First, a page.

ANCHORAGE, Alaska — In a lawsuit filed today, National Audubon Society together with Trustees for Alaska are challenging the legality of a land transfer agreement signed by Department of the Interior and King Cove Corporation earlier this month.
“Breaking Izembek isn’t an option; this is a ruse that opens the door to full-on development and we’ll fight it every step of the way,” said David Yarnold (@david_yarnold), Audubon's president and CEO.
“It’s called a refuge for a reason. It’s a place where birds and other wildlife can raise their young and live the way nature intended.”
The land transfer agreement aims to facilitate the building of a road through vital bird habitat in the Izembek National Wildlife Refuge. The lawsuit argues that the agreement violates sections of the Alaska National Interest Lands Conservation Act (ANILCA).
“Considering Izembek’s importance to birds and other wildlife, decisions about the Refuge should be held to the highest standards of transparency and proper process. But when the Interior Department cut out the heart of Izembek, it also cut the American public out of the decision-making process. So, we’re asking the court to determine the lawfulness of this dubious deal,” said Susan Culliney, Audubon Alaska’s policy director.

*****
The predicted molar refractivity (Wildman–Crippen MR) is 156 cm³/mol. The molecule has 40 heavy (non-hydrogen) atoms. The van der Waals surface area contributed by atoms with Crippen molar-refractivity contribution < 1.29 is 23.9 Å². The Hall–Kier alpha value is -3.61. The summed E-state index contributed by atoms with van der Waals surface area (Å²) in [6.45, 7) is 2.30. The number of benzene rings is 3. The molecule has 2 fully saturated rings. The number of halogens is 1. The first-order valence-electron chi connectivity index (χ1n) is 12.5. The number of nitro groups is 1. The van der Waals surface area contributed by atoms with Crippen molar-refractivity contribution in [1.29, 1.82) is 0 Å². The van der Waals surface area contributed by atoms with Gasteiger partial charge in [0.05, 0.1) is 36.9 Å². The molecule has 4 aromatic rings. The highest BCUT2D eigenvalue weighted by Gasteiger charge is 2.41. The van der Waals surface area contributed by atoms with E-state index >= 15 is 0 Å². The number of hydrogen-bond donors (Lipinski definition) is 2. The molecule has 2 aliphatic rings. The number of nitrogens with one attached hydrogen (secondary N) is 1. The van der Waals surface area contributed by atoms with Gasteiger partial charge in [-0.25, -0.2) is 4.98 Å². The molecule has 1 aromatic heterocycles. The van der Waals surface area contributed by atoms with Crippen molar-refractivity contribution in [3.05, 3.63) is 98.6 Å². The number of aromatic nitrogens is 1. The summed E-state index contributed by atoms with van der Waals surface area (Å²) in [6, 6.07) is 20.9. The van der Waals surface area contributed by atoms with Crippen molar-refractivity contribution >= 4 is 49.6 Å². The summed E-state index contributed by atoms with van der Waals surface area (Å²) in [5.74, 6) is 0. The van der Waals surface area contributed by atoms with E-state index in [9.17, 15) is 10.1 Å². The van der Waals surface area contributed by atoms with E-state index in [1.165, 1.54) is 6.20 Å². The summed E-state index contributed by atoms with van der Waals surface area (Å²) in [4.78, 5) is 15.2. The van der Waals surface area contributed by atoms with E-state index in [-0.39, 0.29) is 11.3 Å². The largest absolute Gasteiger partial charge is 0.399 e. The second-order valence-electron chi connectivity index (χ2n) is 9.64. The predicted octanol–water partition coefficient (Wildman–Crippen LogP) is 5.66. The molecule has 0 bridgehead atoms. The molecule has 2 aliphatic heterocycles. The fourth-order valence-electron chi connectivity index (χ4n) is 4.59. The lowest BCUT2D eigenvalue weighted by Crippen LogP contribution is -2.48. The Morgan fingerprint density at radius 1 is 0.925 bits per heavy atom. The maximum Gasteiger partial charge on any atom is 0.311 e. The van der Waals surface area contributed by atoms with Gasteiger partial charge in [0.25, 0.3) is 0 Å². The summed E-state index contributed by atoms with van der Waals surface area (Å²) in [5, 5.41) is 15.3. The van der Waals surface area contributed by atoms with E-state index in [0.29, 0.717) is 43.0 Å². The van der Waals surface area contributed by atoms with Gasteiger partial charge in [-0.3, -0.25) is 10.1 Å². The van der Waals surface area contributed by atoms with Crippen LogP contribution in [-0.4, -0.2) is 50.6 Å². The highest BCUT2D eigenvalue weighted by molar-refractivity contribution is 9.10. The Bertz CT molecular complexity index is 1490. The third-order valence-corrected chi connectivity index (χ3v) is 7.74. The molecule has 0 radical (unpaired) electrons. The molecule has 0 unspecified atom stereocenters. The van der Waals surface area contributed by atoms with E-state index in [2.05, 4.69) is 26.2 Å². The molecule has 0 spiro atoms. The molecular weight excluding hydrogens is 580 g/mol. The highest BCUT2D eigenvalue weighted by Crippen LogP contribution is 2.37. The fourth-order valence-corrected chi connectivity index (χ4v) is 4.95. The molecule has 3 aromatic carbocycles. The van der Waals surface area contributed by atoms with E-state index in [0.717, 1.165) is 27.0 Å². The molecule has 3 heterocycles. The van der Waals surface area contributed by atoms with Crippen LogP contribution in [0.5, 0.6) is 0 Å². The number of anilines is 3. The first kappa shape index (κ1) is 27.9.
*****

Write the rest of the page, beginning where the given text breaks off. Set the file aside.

The other plaintiffs on the lawsuit are The Wilderness Society, Defenders of Wildlife, National Wildlife Refuge Association, Friends of Alaska National Wildlife Refuges, Wilderness Watch, Alaska Wilderness League, Center for Biological Diversity, and Sierra Club.
The National Audubon Society protects birds and the places they need, today and tomorrow, throughout the Americas using science, advocacy, education and on-the-ground conservation. Audubon's state programs, nature centers, chapters and partners have an unparalleled wingspan that reaches millions of people each year to inform, inspire and unite diverse communities in conservation action. Since 1905, Audubon's vision has been a world in which people and wildlife thrive. Audubon is a nonprofit conservation organization. Learn more how to help at www.Audubon.org and follow us on Twitter and Instagram at @audubonsociety.
Since 1977, Audubon Alaska's mission is to conserve the spectacular natural ecosystems of the state, focusing on birds, other wildlife, and their habitats, for the benefit and enjoyment of current and future generations. Audubon Alaska uses science to identify conservation priorities and support conservation actions and policies, with an emphasis on public lands and waters. Audubon Alaska is a state office of the National Audubon Society. Learn more at www.AudubonAlaska.org.
Liz Gustafson, Communications Manager, Audubon Alaska, firstname.lastname@example.org, 907-276-7034, 907-891-3422.
Nicolas Gonzalez, Media Relations Manager, National Audubon Society, email@example.com, 212-979-3100.